Sausages

Researchers at the Harvard School of Public Health have found that eating processed red meat—bacon, sausage or processed deli meats—was associated with a 42% higher risk of heart disease and 19% higher risk of type 2 diabetes.

The researchers did not find a higher risk of heart disease or diabetes among individuals who ate unprocessed red meat: beef, pork, or lamb.

“Although most dietary guidelines recommend reducing meat consumption, prior individual studies have shown mixed results for relationships between meat consumption and cardiovascular diseases and diabetes,” says Epidemiology Fellow Renata Micha, whose research was published Monday in the online edition of Circulation. “Most prior studies also did not separately consider the health effects of eating unprocessed red versus processed meats.”

The researchers defined unprocessed red meat as any unprocessed beef, lamb or pork; poultry was excluded. Processed meat was defined as any meat preserved by smoking, curing or salting, or with the addition of chemical preservatives. Examples include bacon, salami, sausages, hot dogs or processed deli/luncheon meats. Vegetable or seafood protein sources were not evaluated.

Study Findings

The results showed that, on average, each 50-g (1.8-oz.) daily serving of processed meat (about 1–2 slices of deli meats or 1 hot dog) was associated with a 42% higher risk of developing heart disease and a 19% higher risk of developing diabetes.

“When we looked at average nutrients in unprocessed red and processed meats eaten in the United States, we found that they contained similar average amounts of saturated fat and cholesterol,” Micha says. “In contrast, processed meats contained, on average, 4 times more sodium and 50% more nitrate preservatives. This suggests that differences in salt and preservatives, rather than fats, might explain the higher risk of heart disease and diabetes seen with processed meats, but not with unprocessed red meats.”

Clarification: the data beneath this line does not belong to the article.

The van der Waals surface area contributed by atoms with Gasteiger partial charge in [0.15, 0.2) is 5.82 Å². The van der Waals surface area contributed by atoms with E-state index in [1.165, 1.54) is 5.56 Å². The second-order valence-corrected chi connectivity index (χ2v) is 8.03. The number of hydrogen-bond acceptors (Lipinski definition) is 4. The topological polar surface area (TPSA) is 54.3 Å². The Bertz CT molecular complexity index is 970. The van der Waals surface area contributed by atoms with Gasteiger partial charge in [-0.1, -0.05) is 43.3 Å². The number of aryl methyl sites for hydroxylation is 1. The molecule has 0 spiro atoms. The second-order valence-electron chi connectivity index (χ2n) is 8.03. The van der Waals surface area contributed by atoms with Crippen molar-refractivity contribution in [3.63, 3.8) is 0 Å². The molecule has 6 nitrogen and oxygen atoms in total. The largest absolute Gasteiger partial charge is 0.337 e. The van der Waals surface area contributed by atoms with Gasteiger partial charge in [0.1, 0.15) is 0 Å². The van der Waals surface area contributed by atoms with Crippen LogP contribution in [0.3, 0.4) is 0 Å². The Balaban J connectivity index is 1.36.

Dietary sodium (salt) is known to increase blood pressure—a strong risk factor for heart disease. In animal experiments, nitrate preservatives can promote atherosclerosis and reduce glucose tolerance, effects that could increase heart disease and diabetes risks.

Looking Toward the Future

Given the differences in health risks seen with eating processed versus unprocessed red meats, the findings suggest these types of meats should be studied separately in future research for health effects, including cancer, the authors say. For example, higher intake of total meat and processed meat has been associated with a higher risk of colorectal cancer, but unprocessed red meat has not been separately evaluated. They also say more research is needed on which factors (especially salt and other preservatives) in meats are most important for health effects.

Current efforts to update the federal Dietary Guidelines for Americans, which are often a reference for other countries around the world, make these findings particularly timely, the researchers say. They recommend that dietary and policy efforts should especially focus on reducing intake of processed meat.

“To lower risk of heart attacks and diabetes, people should consider which types of meats they are eating,” Micha says. “Processed meats such as bacon, salami, sausages, hot dogs and processed deli meats may be the most important to avoid. Based on our findings, eating one serving per week or less would be associated with relatively small risk.”

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